Better standards, more sharing seen as keys to cloud adoption
While the Federal Risk and Authorization Management Program is helping agencies gain faster access to cloud services, additional standardization and data sharing could make the process much easier, government officials said at a Sept. 26 event hosted by the Cloud Computing Center of Excellence and the Cloud Computing Acquisition Forum.
“FedRAMP has been a big help with scaling down the number of controls that we need to evaluate, but the information is not consistent on various controls between” different cloud service providers, Andrea Simpson, chief information security officer at the Corporation for National and Community Service, said.
Simpson is looking for a way to evaluate common security concerns under documentation that is consistent among CSPs.
Former Federal Communications Commission CIO David Bray raised a similar point, saying that it would be far more useful if agencies would share not just their FedRAMP authorities to operate, but details on the actual control sets that were tested. Agency authority-to-operate standards are “too high level,” he said, for another agency’s CIO to fully trust that they fully address his or her project’s needs.
Tony Cossa, director of cloud strategy and policy at the Department of Agriculture’s CIO office, said it would be helpful for government and industry to come together to create frameworks to review cloud services. The Cloud Acquisition Professional’s Cloud Adoption Survival Tips, Lessons and Experiences Guide is the first attempt by government officials to work together to help agencies procure cloud services.
The “Combined Cloud Computing Conversation” event also looked at drafts of publications, including a dictionary of cloud computing terms and two separate common contracting issues and procurement guides for the civilian and defense agencies.
Rob Wuhrman, enterprise solutions architect at the General Services Administration’s Unified Shared Services Management, said he sees the guides as part of an effort to help agencies think about cloud adoption in an agile manner. With an IT service such as email that every agency uses, agencies should be able to benefit from an “a la carte marketplace” to get preapproved services from a few software-as-a-service providers at a lower cost.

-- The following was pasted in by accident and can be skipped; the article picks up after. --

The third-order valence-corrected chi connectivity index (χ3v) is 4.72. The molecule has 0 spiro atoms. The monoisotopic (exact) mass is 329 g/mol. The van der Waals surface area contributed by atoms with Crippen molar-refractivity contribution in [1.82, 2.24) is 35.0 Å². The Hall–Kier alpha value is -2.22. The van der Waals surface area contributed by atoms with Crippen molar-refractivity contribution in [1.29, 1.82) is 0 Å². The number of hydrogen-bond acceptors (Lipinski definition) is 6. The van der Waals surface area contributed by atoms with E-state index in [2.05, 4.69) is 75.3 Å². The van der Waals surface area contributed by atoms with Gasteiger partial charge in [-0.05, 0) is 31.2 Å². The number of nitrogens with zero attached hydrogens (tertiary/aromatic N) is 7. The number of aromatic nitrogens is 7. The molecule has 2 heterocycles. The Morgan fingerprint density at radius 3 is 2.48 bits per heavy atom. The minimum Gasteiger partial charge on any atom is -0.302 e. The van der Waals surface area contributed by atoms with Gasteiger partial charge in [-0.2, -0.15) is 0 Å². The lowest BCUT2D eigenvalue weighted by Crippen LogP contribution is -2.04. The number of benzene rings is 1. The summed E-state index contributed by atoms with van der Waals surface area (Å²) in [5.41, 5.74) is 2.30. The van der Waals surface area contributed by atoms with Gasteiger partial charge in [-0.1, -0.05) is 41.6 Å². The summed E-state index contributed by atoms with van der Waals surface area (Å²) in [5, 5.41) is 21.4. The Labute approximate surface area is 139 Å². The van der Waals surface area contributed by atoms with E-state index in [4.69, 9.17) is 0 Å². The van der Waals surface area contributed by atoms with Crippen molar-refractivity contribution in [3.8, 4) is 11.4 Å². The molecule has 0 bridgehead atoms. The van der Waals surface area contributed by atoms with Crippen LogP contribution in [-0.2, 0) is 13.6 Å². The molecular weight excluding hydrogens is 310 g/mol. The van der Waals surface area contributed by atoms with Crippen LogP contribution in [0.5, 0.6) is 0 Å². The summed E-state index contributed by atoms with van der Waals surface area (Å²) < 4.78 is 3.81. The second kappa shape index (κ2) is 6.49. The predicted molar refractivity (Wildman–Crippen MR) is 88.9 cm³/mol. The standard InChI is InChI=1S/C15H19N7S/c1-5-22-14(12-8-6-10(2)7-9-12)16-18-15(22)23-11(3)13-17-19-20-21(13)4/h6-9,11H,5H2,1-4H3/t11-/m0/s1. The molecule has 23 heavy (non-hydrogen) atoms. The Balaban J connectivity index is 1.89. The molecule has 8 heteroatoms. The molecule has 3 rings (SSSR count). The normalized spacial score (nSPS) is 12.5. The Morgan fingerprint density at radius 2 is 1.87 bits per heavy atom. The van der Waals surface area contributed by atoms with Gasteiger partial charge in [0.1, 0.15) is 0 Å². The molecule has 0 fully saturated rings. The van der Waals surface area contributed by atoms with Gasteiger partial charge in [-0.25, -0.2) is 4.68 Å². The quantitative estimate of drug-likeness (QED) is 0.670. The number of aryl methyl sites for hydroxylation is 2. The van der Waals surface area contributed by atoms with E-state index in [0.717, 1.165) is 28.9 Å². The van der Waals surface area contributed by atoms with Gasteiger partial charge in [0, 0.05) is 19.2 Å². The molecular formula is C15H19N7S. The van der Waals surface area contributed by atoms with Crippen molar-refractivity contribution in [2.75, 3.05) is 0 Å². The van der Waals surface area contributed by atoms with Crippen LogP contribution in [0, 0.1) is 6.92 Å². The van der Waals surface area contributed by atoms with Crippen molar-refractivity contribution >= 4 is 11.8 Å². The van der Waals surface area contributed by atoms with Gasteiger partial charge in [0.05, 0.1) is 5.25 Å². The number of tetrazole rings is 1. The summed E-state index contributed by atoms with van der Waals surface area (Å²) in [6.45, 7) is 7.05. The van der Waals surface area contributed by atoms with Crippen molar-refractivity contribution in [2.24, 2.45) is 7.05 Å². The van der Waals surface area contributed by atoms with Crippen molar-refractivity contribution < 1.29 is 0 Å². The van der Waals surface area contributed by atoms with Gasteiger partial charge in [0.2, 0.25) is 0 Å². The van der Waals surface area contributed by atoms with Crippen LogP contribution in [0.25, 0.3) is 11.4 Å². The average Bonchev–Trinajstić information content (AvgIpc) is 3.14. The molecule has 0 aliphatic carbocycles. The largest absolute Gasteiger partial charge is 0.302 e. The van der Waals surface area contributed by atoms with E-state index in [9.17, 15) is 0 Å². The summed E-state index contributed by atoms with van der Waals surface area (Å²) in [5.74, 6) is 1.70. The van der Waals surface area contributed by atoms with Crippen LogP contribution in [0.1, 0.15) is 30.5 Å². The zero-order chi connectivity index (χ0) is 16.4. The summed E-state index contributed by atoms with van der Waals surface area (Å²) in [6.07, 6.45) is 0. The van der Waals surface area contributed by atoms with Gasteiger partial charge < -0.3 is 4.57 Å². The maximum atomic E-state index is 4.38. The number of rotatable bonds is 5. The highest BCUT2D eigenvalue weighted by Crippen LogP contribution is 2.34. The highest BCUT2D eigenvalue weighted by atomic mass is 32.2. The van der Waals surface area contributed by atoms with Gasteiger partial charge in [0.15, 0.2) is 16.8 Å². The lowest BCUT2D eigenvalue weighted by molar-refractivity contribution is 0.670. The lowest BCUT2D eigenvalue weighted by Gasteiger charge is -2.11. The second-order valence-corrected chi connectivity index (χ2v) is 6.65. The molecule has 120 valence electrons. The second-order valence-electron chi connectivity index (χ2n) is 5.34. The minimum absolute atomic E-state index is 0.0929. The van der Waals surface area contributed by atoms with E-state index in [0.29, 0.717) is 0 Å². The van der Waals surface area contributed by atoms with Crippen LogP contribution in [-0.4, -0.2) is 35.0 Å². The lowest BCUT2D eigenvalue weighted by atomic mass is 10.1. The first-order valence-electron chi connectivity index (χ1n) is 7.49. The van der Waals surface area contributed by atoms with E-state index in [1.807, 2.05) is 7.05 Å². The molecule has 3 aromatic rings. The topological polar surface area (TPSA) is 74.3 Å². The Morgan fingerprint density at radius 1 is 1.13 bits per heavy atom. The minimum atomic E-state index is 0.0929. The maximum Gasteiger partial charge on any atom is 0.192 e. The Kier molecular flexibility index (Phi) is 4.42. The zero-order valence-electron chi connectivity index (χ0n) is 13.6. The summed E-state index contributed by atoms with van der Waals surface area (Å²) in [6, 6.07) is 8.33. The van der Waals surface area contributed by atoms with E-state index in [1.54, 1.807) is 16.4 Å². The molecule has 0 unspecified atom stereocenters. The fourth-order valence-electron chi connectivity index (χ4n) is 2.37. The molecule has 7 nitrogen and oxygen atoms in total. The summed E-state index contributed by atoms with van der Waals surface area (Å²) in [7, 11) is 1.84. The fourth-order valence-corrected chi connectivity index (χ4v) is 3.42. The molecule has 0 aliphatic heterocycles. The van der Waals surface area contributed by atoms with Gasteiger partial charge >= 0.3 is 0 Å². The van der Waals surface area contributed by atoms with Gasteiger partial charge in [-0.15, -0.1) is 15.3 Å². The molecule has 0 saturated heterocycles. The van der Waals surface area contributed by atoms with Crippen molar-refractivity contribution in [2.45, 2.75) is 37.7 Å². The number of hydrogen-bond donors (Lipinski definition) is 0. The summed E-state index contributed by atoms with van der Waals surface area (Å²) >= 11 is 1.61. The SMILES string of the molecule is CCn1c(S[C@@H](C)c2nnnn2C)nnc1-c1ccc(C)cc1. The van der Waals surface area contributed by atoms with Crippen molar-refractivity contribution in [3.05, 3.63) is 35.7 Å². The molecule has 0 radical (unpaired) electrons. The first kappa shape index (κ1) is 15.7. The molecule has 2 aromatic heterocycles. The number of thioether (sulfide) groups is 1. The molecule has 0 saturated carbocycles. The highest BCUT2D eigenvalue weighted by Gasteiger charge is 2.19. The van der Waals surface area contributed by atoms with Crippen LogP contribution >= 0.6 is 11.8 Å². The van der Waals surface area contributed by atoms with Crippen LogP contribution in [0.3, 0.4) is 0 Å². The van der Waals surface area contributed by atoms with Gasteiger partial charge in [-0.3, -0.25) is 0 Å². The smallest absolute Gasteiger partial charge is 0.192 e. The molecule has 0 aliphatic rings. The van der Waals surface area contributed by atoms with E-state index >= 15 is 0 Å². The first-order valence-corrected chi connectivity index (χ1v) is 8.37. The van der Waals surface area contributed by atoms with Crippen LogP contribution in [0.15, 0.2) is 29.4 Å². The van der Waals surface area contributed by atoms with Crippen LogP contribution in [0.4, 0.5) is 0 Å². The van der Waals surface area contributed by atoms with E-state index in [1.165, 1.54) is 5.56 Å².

The mission for each agency is “important, and we need to get it right,” Wuhrman said. “Part of getting it right it is having the infrastructure, tools and the capacity to understand those missions. Cloud has the ability for continuous modernization, which can help us.”
The CASTLE Guide is a working document, and more input from various stakeholders and agency leadership is in the works. Wuhrman sees the guide as particularly helpful for smaller agencies that may not have the resources to evaluate cloud resources.
“We want to help reduce the friction points and help agencies where it could take months to evaluate services,” Wuhrman said. “We think that we can reduce the time that it takes for approvals from over a year to months or days.”
For Department of Defense, the CASTLE Guide already is proving helpful for lawyers and acquisition officers to put appropriate language into their cloud services contracts, said Jodi Cramer, senior air staff counsel for information law in the Administrative Law Directorate in the Air Force’s Office of Judge Advocate General.
Due to the breadth of defense missions, Cramer said it is hard for agencies to share resources. “You need to have multiple contracts for different financial systems and multiple vendors and options for different agencies,” she said of the challenges in creating a shared services ecosystem across government.
In terms of next steps, Richard Blake, GSA’s deputy assistant commissioner leading the Common Acquisition Platform program office within the Office of Systems Management, sees addressing the money questions as key.
“We need to develop some type of contract that deals with the cloud specifically so we can look at time and materials as part of the scope,” he said.
And if agency budgets for fiscal year 2018 are as expected, Bray said, innovation in the cloud space could be forced upon agencies to conserve resources.
“Innovation can be driven by resource-scarce environments,” he said. “And I think skillful CIOs and other IT leaders will go to their heads of departments and make a business case, saying, ‘If you want to actually do more in this austere environment, you’ll only get there if we move off these legacy systems.'”
This article originally appeared in GCN.
Sara Friedman is a reporter/producer for GCN, covering cloud, cybersecurity and a wide range of other public-sector IT topics.
Before joining GCN, Friedman was a reporter for Gambling Compliance, where she covered state issues related to casinos, lotteries and fantasy sports. She has also written for Communications Daily and Washington Internet Daily on state telecom and cloud computing. Friedman is a graduate of Ithaca College, where she studied journalism, politics and international communications.
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